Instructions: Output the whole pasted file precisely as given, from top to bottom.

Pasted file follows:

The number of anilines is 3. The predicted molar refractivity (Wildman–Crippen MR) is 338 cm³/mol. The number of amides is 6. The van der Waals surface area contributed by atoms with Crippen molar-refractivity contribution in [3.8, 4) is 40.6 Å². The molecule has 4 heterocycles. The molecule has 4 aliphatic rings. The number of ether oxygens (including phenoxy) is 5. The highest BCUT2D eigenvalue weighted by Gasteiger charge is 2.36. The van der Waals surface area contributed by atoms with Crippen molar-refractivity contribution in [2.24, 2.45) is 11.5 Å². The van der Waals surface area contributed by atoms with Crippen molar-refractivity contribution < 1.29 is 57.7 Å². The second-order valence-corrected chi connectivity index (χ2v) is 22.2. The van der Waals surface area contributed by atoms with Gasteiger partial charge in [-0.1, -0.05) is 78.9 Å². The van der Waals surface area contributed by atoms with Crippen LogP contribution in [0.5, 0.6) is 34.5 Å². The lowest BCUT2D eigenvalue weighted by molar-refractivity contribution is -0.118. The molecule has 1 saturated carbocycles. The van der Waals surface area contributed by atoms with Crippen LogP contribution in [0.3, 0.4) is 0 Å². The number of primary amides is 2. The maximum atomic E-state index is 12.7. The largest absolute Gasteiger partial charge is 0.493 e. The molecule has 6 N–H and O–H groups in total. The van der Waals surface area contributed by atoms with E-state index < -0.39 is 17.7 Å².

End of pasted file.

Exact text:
The number of anilines is 3. The predicted molar refractivity (Wildman–Crippen MR) is 338 cm³/mol. The number of amides is 6. The van der Waals surface area contributed by atoms with Crippen molar-refractivity contribution in [3.8, 4) is 40.6 Å². The molecule has 4 heterocycles. The molecule has 4 aliphatic rings. The number of ether oxygens (including phenoxy) is 5. The highest BCUT2D eigenvalue weighted by Gasteiger charge is 2.36. The van der Waals surface area contributed by atoms with Crippen molar-refractivity contribution in [2.24, 2.45) is 11.5 Å². The van der Waals surface area contributed by atoms with Crippen molar-refractivity contribution < 1.29 is 57.7 Å². The second-order valence-corrected chi connectivity index (χ2v) is 22.2. The van der Waals surface area contributed by atoms with Gasteiger partial charge in [-0.1, -0.05) is 78.9 Å². The van der Waals surface area contributed by atoms with Crippen LogP contribution in [0.5, 0.6) is 34.5 Å². The lowest BCUT2D eigenvalue weighted by molar-refractivity contribution is -0.118. The molecule has 1 saturated carbocycles. The van der Waals surface area contributed by atoms with Crippen LogP contribution in [0.3, 0.4) is 0 Å². The number of primary amides is 2. The maximum atomic E-state index is 12.7. The largest absolute Gasteiger partial charge is 0.493 e. The molecule has 6 N–H and O–H groups in total. The van der Waals surface area contributed by atoms with E-state index < -0.39 is 17.7 Å².